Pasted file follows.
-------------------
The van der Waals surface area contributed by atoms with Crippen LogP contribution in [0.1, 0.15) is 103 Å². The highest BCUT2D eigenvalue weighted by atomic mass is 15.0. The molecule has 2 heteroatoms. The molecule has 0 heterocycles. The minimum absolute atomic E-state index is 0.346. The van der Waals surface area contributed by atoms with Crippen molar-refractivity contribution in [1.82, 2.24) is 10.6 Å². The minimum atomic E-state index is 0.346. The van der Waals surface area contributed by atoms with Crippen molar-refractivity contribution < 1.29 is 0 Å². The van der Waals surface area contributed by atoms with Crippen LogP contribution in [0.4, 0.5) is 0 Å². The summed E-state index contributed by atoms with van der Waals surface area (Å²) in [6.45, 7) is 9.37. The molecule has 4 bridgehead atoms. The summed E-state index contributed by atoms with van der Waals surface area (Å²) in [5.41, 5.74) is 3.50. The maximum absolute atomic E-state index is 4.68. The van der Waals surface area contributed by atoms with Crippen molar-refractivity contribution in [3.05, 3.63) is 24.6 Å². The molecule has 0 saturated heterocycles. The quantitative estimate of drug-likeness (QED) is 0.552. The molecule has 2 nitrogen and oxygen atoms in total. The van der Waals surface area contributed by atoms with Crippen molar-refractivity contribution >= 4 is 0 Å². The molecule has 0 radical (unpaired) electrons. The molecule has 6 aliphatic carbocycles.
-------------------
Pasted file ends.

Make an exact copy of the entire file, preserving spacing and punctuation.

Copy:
The van der Waals surface area contributed by atoms with Crippen LogP contribution in [0.1, 0.15) is 103 Å². The highest BCUT2D eigenvalue weighted by atomic mass is 15.0. The molecule has 2 heteroatoms. The molecule has 0 heterocycles. The minimum absolute atomic E-state index is 0.346. The van der Waals surface area contributed by atoms with Crippen molar-refractivity contribution in [1.82, 2.24) is 10.6 Å². The minimum atomic E-state index is 0.346. The van der Waals surface area contributed by atoms with Crippen molar-refractivity contribution < 1.29 is 0 Å². The van der Waals surface area contributed by atoms with Crippen LogP contribution in [0.4, 0.5) is 0 Å². The summed E-state index contributed by atoms with van der Waals surface area (Å²) in [6.45, 7) is 9.37. The molecule has 4 bridgehead atoms. The summed E-state index contributed by atoms with van der Waals surface area (Å²) in [5.41, 5.74) is 3.50. The maximum absolute atomic E-state index is 4.68. The van der Waals surface area contributed by atoms with Crippen molar-refractivity contribution in [3.05, 3.63) is 24.6 Å². The molecule has 0 saturated heterocycles. The quantitative estimate of drug-likeness (QED) is 0.552. The molecule has 2 nitrogen and oxygen atoms in total. The van der Waals surface area contributed by atoms with Crippen molar-refractivity contribution >= 4 is 0 Å². The molecule has 0 radical (unpaired) electrons. The molecule has 6 aliphatic carbocycles.